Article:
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Melissa Chapman

Freelance Project Manager

Jersey City, NJ

There will always be people that think they know what is best for you, but you ultimately know what you want in life.

I’ve learned you have to take the initiative if you want to get anywhere in life. If you just let other people determine what is going to happen for you, then all your goals and dreams may never be achieved.

Everyone always says that studying abroad in college can change your life. I made the decision to experience it myself during my junior year. I chose to study in the Dominican Republic. Perhaps the perception that the Carribbean hot spot’s beautiful beaches and boys would distract my studies led my father to retract any financial support for my desire to immerse myself in a Spanish language setting. He preferred that I travel to a Mexican inland city. With this news, I immediately started seeking funding so I could partake in an American program on the island. As it got closer to the deadline, an advisor informed me I received a new scholarship from an alumni family foundation. I was going to get the chance to start a new journey.

During my first semester in the country I fell in love. I was becoming bilingual, but also learning so much of a new culture. I had begun working with a local grassroots organization, participating in a project supporting an underdeveloped community on the outskirts of the city. My main role was to become aware of the issues facing populations such as these and support community education. I was in no way ready to leave this new life. I felt as if I needed more time to get what I fully wanted out of this experience because I was still overcoming the challenges of being new to a country.

I began researching ways to stay another semester. At this point, just living there was not enough. I wanted to do more to become part of the culture rather than just watch it every day. I found out how to enroll in a local Dominican school, making sure my credits would transfer back to Missouri. This was another experience I got to endure. I had to speak directly to the school officials myself as opposed to letting officials in the program pick up the slack if I truly wanted to stay. This furthered my education since I was the one communicating and making sure my situation would get settled.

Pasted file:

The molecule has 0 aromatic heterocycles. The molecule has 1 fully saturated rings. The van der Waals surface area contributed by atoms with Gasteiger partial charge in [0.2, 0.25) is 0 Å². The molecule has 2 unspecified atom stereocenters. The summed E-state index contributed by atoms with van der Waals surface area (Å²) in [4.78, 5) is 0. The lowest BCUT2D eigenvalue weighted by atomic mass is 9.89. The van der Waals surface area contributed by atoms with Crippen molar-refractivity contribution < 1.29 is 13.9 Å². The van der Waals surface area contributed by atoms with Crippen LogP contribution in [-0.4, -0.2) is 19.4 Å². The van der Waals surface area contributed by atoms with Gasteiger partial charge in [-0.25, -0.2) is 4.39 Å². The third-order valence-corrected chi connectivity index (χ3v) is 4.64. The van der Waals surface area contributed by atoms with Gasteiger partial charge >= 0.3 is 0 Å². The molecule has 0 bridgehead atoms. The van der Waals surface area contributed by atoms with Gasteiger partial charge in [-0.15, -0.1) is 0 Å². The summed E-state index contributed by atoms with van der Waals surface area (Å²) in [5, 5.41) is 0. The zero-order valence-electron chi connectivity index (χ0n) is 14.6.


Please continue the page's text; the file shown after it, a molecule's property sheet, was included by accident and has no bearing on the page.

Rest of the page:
As this next semester began, this was another time I realized I needed to take a chance. I got involved with a local boarding school for girls living in poverty. I first approached the head of the school to volunteer to teach music classes, requesting funding from my college church. I could have never anticipated the results of this small action. Another volunteer and I were able to put together a benefit to showcase what the students had learned. We invited community members, friends and other students from local universities to come support the girls. They presented the accomplishments from our classes and sold art the students themselves had created to further the funding of the arts program. I felt good leaving knowing I had laid the foundation for a good cause and to better the lives of young girls.

There will always be people that think they know what is best for you, but you ultimately know what you want in life. My time in the Dominican Republic changed my life by giving me the realization of how fortunate I am and there is always a chance to give back to those who may not realize they are capable of the same human freedoms. You have to go after anything and everything you desire or there may be a missed opportunity. My trip to Santo Domingo taught me to take advantage of leaning in to new possibilities.